AFG launches Sky Bridge complex in New Capital    Dahab Development opens reservation for ITC project at New Capital    Egypt is Canada's top trading partner in Africa: Ambassador Louis Dumas    Hope Givers Foundation honours Egyptologist Ali Abu Dashish    EJB forms new board, pledges to support national economy    Travel bans due to Omicron "hammer blow" to South Africa's local economy recovery: official    Egypt celebrates Day of Mediterranean    MICO entertainment platform enters Egyptian market    Health Ministry advises public to adhere to protective measures to tackle Omicron variant    Art D'Egypte concludes 4th contemporary art exhibition "Forever is Now" at Giza Plateau    Austrian Cultural Forum in Cairo to launch exhibition highlighting Arab-Austrian ties    Egypt, Israel sign deal sign MoU to increase gas supplies, hydrogen transport    Egypt's stocks end week in green as benchmark EWX 30 surges 0.69%    Mortada Mansour sets road map for Zamalek, after normalization committee depart    I seek to secure stable financial sources to build strong judo team: Motei Fakhr El-Din    Egyptian karate players dazzle world in UAE    Orascom Construction joins consortium to develop Egypt's first green hydrogen production facility    Egypt's high committee to organise COP27 convenes to review preparations    98 potential candidates run for Libyan presidency    'Lake Victoria – Mediterranean' navigation corridor awaits feasibility studies, funds: official    Egypt's trade with Nile basin countries climbs 26% y-o-y in 9 months    Palestine's Foreign Ministry rejects UK's decision to designate Hamas as terror group    Egypt selected to host COP27 international climate conference in 2022    Number of British tourists to Egypt seen hitting 500,000 this winter – envoy    The unvaccinated prohibited from entry to Egypt state institutions starting December 1    Egypt, Greece ink deal for first subsea power link between Europe and Africa    SCOHRE sparks discussion on harm reduction, tobacco control    Egypt to receive first of six high-trains from Spain's Talgo in mid-November    Egypt's iron and steel exports jump 197% in 8 months    Ethiopia halts work at its embassy in Egypt for 'economic reasons'    It's a bit frustrating to draw at home: Real Madrid keeper after Villarreal game    Russia says it's in sync with US, China, Pakistan on Taliban    Shoukry reviews with Guterres Egypt's efforts to achieve SDGs, promote human rights    Sudan says countries must cooperate on vaccines    Johnson & Johnson: Second shot boosts antibodies and protection against COVID-19    Egypt to tax bloggers, YouTubers    Egypt's FM asserts importance of stability in Libya, holding elections as scheduled    Brazil calls up 8 EPL players for World Cup qualifying    We mustn't lose touch: Muller after Bayern win in Bundesliga    Egypt records 36 new deaths from Covid-19, highest since mid June    Egypt sells $3 bln US-dollar dominated eurobonds    Sisi calls on House, Senate to commence second legislative sessions on 3, 5 October    Gamal Hanafy's ceramic exhibition at Gezira Arts Centre is a must go    Italian Institute Director Davide Scalmani presents activities of the Cairo Institute for ITALIANA.IT platform    Qa'a play showing at Lycee El Horreya Theatre, Alexandria is a must go    APO Group enters new exclusive agreement with Getty Images on African press releases and images    On International Museum Day, Egypt opens two new museums at Cairo Airport    Old Cairo's Al-Fustat will be revamped on Egyptian President's directives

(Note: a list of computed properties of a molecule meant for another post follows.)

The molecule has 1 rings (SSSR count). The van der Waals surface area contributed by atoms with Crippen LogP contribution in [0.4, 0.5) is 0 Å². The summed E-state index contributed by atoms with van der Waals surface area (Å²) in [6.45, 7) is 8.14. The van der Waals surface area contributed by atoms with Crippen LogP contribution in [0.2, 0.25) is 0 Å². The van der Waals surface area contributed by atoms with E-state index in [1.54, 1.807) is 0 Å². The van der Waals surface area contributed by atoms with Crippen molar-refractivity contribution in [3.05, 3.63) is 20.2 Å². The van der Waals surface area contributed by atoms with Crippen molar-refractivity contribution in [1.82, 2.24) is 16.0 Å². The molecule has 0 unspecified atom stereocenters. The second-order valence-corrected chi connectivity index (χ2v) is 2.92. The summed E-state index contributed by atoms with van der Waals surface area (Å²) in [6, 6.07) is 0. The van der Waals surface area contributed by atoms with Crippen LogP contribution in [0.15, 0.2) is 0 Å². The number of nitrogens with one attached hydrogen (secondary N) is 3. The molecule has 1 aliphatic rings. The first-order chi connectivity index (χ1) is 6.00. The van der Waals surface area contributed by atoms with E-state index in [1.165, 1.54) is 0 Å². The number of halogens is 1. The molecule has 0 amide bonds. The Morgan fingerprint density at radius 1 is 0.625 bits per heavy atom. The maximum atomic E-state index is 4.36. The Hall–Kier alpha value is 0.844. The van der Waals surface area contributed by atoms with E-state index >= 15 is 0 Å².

Thank you for reporting!
This image will be automatically disabled when it gets reported by several people.

New tensions in Lebanon
Published in Ahram Online on 10 - 08 - 2021

For almost a week, Israel and militants from the Iran-backed Lebanese Shia group Hizbullah have been carrying out attacks against each other across the border between Israel and Lebanon.
It is not clear why either side has chosen to take part in a military escalation at this time. Although Israel attacked Hizbullah targets in the border area last year, the last time there were major security tensions was at least six years ago.
Based on Israeli and Hizbullah statements, there is little appetite for another full-scale war like that which took place between the two sides in 2006.
Spokesman for the Israeli military Amnon Shefler said that "we do not wish to escalate to a full war, yet of course we are very prepared for that." He said that Israel believes that Hizbullah does not want to escalate the situation either, which is why it had targeted "open areas".
A speech last Sunday by Hizbullah leader Hassan Nasrallah also reflected the Shia group's keenness to show its preparedness for war, yet without stressing any urgent need for it.
Nasrallah, who has been speaking to his supporters from unknown locations via video link for years, said Hizbullah would respond in a "appropriate and proportionate" manner to any Israeli airstrikes on Lebanon.